Water in Ancient Mesoamerican Life and Cosmovision
Richard A. Diehl
Professor Emeritus, Department of Anthropology
University of Alabama
Unknown Nahua artist, Chalchiuhtlicue (Goddess of Water), Preconquest or Early Colonial. Codex Borbonicus, p. 5. Screenfold manuscript, panel 39 x 39.5 cm. Bibliothèque de l’Assemblée Nationale, Paris.
Water is essential for all life, including humans. Today we attempt to control water primarily through technological approaches. Ancient Mesoamericans employed both technology and religious beliefs and practices to obtain an abundant supply of this precious liquid. My talk includes discussions of how the pre-Columbian approach contrasted with those of the Spanish conquerors, and modern day hydrologists and politicians who confront the increasing water needs of an exploding population in the Basin of Mexico, home to 23,000,000 descendants of the Aztecs.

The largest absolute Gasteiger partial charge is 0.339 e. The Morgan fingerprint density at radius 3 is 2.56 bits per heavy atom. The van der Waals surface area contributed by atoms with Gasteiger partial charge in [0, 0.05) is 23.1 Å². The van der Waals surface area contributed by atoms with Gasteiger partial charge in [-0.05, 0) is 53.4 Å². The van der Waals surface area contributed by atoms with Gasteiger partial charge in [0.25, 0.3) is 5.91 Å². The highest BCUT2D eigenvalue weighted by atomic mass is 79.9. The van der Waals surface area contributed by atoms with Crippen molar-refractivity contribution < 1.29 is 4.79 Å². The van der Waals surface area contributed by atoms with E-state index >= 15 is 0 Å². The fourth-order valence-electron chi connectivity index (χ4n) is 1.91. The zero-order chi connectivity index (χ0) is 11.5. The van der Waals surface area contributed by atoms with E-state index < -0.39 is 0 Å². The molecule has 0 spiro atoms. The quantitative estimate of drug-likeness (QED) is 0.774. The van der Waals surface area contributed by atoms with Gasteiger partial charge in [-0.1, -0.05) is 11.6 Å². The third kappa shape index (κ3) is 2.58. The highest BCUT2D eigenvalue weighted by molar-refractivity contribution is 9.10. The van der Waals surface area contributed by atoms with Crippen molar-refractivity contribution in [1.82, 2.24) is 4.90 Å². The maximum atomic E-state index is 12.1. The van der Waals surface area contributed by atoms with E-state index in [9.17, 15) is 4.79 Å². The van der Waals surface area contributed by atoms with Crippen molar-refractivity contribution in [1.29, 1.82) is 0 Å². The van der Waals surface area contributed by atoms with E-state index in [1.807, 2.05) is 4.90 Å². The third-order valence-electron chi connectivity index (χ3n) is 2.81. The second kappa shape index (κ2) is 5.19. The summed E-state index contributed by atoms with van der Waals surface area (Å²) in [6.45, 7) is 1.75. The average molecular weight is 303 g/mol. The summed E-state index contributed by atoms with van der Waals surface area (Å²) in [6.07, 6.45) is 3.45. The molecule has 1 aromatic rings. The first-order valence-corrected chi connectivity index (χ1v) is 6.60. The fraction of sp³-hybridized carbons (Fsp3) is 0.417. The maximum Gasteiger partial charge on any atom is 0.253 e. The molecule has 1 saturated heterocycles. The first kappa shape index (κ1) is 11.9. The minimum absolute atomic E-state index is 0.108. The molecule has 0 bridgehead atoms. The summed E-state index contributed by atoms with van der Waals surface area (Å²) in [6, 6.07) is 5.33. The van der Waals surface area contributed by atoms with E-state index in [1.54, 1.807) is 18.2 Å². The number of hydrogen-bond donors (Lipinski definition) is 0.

Friday, May 10, 2019
6 PM in the Lecture Hall
The Institute of Fine Arts
1 East 78th Street
Seating is on a first-come, first-served basis.
RSVP link to follow shortly
Followed by a reception with wine and cheese in the Loeb Room